Five Principles for Boosting Morale Authentically
CEO, Founder of The Granger Network
All workplaces are subject to a certain degree of ebb and flow in employee morale. In these trying times, maintaining morale is both more challenging and more important for leaders to do.
So, the question becomes: How do leaders boost morale? And how can they do so authentically, in a way that amounts to more than mere window dressing?
1. ACCEPTANCE OF WHAT IS SO
Somewhat counter-intuitively, generating high morale begins with leaning into the situation that has morale lacking in the first place. Leaders accomplish this with their colleagues not by playing the cheerleader or maintaining a “rah-rah” attitude in the face of adversity, but rather, by explicitly naming and creating space for what’s so. This looks like bringing a high level of listening to each interaction, which in turns allows people to bring their whole selves into work. Remarkably, you hearing what’s happening in the background for people–their frustration about not being acknowledged or challenges with childcare–actually frees them up to focus on their work. As we described in a recent post, short mood checks at the beginning of meetings is an effective way to generate this sort of acceptance on your team.
2. OPEN AND DIRECT COMMUNICATION
Open and direct communication is critical for authentic morale building. This means not sugarcoating harsh realities or avoiding the difficult topics. These strategies may feel less awkward for you in the moment, but they are ultimately off-putting, infantilizing, and potentially infuriating for your team. Rather, as much as possible, be clear and honest. In the face of cutbacks, furloughs, or any sort of high-anxiety business challenge that might impact morale, directness is both needed and appreciated. Here’s where we are. Here’s where you stand. Here’s what we can predict given our current trajectory, and here’s what we can’t. Here’s what you can do. From this place of transparency, a powerful conversation can emerge regarding where the organization is headed, and how all members of the team can support each other in getting there.
3. CONNECTING TO THE BIGGER OUTCOME
When morale is low, it can be difficult for teams to accomplish their priorities effectively and efficiently, let alone with smiles on their faces. However, when those same tasks and projects are contextualized within a larger goal that lights them up, it becomes possible to tap into resolve that wasn’t there before, and a genuine, authentic satisfaction in the work emerges. One of the most supportive things a leader can do in the face of low morale is to maintain this context and to remind others of the worthwhile goal that they are working in service of.
4. CLARITY OF NEXT STEPS
A tremendous source of diminished morale is lack of clarity. This is a tactical question. What exactly am I accountable for? When am I accountable for it? How does my day-to-day work fit into the big picture? Do I have the information and resources I need to get the job done? Too often individuals feel afraid to ask for this clarity, thinking that they should already know the answer. Or, they may feel there’s too much going on to slow down and ask for the clarity that they need. As the saying goes, sometimes in order to speed up we have to slow down. Ambiguity is problematic on the best of days. In the midst of low morale and uncertainty, it can be debilitating. In these moments, a leader can provide immense relief by establishing a clear and specific (even if short-term) understanding of what’s next. This narrows the ambiguity into something we can control and can often have the effect of lifting people’s spirits and getting them back in the saddle.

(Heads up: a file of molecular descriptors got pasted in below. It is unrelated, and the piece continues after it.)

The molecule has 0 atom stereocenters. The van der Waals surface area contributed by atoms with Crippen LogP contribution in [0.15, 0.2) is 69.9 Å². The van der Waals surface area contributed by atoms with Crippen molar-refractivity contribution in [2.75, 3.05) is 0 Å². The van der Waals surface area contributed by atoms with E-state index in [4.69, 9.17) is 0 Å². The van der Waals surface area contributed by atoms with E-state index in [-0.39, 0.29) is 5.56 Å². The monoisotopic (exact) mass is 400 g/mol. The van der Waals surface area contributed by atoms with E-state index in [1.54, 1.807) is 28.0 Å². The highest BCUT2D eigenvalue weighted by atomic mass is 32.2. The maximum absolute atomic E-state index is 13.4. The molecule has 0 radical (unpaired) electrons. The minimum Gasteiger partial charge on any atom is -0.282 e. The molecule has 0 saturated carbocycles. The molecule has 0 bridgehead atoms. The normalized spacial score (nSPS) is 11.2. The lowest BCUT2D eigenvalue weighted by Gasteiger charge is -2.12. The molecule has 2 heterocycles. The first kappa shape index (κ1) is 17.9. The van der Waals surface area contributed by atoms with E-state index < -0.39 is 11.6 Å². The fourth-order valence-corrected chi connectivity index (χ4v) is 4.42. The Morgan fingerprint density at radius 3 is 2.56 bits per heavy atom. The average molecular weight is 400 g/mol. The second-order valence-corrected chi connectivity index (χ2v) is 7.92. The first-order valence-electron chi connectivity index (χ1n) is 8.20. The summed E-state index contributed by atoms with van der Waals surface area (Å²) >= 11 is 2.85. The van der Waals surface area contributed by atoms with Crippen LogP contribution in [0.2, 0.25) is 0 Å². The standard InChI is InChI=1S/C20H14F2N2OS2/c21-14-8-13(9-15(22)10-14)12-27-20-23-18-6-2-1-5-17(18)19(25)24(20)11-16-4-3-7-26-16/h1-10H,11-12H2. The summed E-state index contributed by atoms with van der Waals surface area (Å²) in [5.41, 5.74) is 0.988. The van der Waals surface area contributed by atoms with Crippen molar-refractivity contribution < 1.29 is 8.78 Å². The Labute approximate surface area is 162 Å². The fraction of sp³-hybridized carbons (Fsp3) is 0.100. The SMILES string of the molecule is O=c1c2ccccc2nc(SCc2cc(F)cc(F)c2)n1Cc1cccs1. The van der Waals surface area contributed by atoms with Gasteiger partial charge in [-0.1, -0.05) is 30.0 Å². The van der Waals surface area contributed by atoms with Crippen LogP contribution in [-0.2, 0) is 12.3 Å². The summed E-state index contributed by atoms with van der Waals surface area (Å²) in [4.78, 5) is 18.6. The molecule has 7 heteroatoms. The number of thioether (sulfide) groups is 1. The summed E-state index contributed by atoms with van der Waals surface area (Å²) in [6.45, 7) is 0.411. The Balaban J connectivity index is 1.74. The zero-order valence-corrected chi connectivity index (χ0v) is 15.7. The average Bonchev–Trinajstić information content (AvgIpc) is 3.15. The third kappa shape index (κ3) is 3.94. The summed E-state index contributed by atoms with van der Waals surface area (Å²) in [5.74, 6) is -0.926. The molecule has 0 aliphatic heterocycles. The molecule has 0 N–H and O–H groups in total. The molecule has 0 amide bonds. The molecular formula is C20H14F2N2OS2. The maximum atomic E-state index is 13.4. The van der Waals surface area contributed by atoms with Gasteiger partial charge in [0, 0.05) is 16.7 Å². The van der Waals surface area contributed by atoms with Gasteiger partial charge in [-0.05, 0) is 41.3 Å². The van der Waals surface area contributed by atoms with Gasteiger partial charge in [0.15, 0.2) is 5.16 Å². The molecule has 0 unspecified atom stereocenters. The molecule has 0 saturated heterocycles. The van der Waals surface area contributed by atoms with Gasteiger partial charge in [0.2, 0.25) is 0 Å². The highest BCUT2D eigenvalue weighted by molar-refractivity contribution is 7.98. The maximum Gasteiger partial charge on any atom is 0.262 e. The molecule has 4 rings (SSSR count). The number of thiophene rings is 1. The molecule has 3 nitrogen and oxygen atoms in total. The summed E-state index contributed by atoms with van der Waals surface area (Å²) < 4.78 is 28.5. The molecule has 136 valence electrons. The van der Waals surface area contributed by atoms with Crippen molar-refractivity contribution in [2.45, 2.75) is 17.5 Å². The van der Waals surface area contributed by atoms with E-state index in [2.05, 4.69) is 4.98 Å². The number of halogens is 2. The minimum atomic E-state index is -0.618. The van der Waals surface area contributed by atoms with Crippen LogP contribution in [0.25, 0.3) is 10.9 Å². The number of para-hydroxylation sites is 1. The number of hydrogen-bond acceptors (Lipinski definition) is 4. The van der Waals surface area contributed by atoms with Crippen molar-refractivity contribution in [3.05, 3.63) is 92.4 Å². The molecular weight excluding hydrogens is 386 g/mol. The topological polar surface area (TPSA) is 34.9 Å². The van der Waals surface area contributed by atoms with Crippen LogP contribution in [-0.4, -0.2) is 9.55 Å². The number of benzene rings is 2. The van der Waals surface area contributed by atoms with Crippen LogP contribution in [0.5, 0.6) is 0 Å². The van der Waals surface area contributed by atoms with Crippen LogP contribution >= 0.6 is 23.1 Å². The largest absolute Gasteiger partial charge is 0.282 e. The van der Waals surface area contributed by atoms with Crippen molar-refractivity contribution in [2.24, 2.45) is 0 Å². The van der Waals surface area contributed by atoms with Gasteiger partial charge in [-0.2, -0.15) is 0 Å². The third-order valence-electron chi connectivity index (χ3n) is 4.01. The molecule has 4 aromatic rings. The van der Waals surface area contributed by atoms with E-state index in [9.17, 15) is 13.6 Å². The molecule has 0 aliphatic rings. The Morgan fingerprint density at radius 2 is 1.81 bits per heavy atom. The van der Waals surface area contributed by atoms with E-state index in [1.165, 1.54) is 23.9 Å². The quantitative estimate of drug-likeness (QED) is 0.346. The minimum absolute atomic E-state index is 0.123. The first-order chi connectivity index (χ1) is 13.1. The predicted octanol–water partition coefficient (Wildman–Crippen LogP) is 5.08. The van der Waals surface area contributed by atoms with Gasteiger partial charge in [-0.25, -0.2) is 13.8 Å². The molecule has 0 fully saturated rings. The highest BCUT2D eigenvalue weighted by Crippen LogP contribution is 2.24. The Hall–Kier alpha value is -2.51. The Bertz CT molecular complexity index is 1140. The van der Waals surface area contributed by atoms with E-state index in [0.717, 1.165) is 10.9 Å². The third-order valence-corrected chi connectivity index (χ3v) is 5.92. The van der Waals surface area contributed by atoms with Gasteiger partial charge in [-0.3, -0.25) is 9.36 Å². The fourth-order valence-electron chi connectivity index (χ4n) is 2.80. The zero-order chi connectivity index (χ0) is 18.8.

5. PERSONAL HUMAN CONNECTION
It is important to ensure your employees feel a personal, human connection with each other and with you. Feeling part of a team and connected to something bigger than ourselves comes from sharing and vulnerability. While many of us are working virtually, this element of team morale may be a particularly challenging one to address. Already fatigued from being on Zoom all day, no one wants to spend an extra hour chatting on the screen, but they do want to feel connected. Look for what kind of social, human-to-human engagement would work for your team.
If you are local to one another, consider a socially distanced gathering in a front yard or public park. Seeing people’s faces and hearing unmodulated voices will go a long way. If you and your team are further apart, a WhatsApp group designated just for sharing (to which there is no obligation to respond), can make a difference. Lastly, make sure connection is a part of every business interaction you have: share vulnerably so your team gets to know you; ask open-ended questions so you get to know them; stop business monologues and request input and suggestions. Finding a way to create connection will increase understanding and energy.
Morale-building isn’t easy–but it is critical. A box of donuts. Free massages. To be sure, these are nice gestures, but they aren’t a substitute for the fundamental work of boosting morale. The five steps outlined above require a higher degree of energy, patience, and intentionality. And, when we invest in our teams this way, they are able to partner with us to build a culture that can weather challenges head-on, authentically caring for one another and the company mission.